The Philippians were Roman Citizens, Right?
I often hear preachers and Bible teachers say these things:
Philippi was a Roman colony in Paul’s time (which is true)
The colony was established in large part by Roman veterans who were given Roman citizenship (also true)
Therefore, the inhabitants were Roman citizens (not so fast…)
That (3) statement is not a foregone conclusion however. You see, in 2020 USA, we can assume that most residents of a town are citizens. But it was not this case in the Roman world of the New Testament. Some people were categorically barred from citizenship, such as slaves, and there were a lot of slaves. Secondly, as Rome conquered and took control over various cities across (modern) Europe, they allowed those native inhabitants to stay, but they were given the label peregrini (non-citizens, outsiders, aliens) rather then cives (citizens). In Roman Philippi, yes you had some cives, but you had plenty of Greek and Thracian inhabitants who were peregrini.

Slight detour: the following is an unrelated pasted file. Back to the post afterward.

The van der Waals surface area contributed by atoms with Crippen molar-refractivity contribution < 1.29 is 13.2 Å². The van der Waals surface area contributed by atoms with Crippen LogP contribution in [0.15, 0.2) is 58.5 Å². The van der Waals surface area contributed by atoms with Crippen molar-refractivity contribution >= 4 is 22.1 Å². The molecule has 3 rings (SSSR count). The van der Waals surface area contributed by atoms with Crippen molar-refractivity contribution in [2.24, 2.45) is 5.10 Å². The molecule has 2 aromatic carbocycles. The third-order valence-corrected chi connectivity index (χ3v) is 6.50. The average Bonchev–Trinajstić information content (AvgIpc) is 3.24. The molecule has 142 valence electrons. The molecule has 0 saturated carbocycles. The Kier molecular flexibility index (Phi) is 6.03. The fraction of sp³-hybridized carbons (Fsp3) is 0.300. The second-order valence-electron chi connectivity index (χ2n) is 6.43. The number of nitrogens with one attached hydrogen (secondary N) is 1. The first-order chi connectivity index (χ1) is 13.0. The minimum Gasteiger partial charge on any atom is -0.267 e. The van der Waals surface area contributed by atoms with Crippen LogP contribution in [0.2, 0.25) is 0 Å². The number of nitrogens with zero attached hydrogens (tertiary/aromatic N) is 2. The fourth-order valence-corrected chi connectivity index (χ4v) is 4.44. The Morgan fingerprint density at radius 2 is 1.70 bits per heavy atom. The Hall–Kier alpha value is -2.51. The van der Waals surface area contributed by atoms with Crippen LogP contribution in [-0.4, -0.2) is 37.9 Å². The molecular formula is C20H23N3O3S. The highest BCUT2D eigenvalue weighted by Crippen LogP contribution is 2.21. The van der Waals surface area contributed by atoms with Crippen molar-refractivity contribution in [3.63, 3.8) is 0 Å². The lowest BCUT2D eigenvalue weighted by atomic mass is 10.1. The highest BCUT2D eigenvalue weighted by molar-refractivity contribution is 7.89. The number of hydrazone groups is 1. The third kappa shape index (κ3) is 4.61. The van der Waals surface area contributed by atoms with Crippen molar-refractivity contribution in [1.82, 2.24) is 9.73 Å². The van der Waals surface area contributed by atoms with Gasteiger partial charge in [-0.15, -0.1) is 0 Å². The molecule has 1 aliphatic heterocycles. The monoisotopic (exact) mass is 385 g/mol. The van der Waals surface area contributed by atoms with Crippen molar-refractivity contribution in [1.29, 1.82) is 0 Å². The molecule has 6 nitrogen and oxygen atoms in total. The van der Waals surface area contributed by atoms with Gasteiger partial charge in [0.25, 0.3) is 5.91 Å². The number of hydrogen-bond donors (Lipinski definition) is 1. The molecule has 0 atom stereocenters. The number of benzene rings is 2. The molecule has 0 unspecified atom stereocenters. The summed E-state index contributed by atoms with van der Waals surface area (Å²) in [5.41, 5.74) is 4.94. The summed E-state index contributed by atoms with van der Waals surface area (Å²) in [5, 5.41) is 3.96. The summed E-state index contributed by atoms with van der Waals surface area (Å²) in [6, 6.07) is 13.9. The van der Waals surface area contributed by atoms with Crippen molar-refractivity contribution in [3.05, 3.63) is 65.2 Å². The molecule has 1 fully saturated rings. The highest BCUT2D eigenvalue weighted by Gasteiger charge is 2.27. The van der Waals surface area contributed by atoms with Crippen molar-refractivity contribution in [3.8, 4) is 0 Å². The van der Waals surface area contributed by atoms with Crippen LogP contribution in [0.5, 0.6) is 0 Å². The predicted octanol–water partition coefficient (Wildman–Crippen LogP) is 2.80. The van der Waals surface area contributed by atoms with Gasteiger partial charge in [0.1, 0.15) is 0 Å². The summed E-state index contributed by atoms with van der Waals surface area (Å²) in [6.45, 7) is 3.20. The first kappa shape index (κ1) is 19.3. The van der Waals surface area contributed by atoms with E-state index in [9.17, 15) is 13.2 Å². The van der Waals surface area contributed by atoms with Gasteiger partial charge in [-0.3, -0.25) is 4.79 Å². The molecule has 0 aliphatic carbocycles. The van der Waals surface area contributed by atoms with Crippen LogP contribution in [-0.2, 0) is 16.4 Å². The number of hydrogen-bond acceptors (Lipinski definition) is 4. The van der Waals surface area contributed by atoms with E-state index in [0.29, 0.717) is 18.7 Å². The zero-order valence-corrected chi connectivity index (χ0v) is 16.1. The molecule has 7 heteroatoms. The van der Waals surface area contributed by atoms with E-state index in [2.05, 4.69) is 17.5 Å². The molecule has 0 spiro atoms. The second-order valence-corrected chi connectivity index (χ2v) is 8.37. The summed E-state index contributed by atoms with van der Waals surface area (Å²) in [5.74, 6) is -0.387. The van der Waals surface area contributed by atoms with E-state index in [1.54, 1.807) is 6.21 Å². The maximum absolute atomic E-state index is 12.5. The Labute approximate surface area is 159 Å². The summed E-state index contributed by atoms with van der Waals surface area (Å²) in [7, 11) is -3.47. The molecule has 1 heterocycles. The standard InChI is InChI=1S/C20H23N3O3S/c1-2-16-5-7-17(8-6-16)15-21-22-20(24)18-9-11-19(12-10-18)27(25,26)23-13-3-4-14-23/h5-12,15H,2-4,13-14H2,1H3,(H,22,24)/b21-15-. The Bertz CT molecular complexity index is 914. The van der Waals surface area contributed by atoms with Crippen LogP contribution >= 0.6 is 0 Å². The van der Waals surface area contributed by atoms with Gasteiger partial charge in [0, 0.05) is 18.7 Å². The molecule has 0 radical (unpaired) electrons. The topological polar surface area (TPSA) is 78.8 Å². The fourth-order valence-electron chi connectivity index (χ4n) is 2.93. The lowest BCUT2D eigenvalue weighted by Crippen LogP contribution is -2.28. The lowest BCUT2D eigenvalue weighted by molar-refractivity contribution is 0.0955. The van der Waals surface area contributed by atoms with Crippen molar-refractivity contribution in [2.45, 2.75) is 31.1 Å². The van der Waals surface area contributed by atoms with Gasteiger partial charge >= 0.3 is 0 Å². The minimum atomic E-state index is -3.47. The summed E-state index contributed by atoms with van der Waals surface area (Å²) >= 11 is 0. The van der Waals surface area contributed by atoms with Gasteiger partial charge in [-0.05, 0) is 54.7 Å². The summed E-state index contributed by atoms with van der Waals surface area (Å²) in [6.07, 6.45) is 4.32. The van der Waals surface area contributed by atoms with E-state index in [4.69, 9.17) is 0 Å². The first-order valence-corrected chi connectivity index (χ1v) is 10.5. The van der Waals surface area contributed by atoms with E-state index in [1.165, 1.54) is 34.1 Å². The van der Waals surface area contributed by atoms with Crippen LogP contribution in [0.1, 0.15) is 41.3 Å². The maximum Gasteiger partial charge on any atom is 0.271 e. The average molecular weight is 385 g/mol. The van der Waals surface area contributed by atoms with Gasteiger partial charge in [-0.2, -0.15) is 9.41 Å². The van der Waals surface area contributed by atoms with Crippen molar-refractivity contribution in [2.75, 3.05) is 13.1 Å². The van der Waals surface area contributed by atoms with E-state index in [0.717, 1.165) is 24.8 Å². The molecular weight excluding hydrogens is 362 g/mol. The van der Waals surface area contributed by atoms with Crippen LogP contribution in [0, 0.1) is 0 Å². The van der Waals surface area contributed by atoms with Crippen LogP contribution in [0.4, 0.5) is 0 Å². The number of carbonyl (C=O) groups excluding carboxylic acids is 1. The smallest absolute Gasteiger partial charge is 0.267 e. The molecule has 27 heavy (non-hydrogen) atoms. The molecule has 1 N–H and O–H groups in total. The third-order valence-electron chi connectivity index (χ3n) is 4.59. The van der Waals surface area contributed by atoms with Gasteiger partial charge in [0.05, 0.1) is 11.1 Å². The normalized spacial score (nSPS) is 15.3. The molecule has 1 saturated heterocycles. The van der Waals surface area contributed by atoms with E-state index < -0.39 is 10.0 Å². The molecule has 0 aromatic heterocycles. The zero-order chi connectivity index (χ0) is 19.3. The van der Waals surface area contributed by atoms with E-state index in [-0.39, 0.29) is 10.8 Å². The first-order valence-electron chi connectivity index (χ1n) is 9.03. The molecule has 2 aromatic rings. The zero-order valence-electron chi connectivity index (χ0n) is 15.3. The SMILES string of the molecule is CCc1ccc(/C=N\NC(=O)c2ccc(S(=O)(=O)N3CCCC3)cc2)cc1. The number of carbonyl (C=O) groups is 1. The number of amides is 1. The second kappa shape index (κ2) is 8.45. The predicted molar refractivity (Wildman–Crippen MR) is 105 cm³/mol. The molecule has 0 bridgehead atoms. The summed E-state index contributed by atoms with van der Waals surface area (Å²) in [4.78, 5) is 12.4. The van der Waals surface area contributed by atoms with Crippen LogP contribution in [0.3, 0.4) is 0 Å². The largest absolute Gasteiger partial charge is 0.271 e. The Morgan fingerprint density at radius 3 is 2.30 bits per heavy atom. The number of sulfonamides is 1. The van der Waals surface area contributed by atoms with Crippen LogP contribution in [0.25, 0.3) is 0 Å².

We learn from remains discovered in Philippi that many honorific inscriptions boasted of a person’s social status, including citizenship, which obviously means not everyone had it. You could become a citizen, but it was not a “given” in Philippi and did not translate into the majority of Philippian inhabitants. Peter Oakes estimates only 30-40% of the Philippian church would have been Roman citizens.
But, you might ask, doesn’t Paul’s letter to the Philippians use a lot of political/civic imagery? Yes, it does, at least more than a text like Galatians. But why then? Some scholars have made the case that even though the majority of Philippian inhabitants were non-citizens, they may have desired Roman citizenship and admired Roman civic culture.
For more information on this question of Roman citizenship in Roman Philippi see Oakes, From People to Letter, Hellermann, Reconstructing Honor in Roman Philippi, and the essay by Cedric Brelaz called “First-Century Philippi: Contextualizing Paul’s Visit,” in The First Urban Christians, vol 4: Roman Philippi.
You can also check out our discussion of this and more contextual matters in our new commentary on Philippians.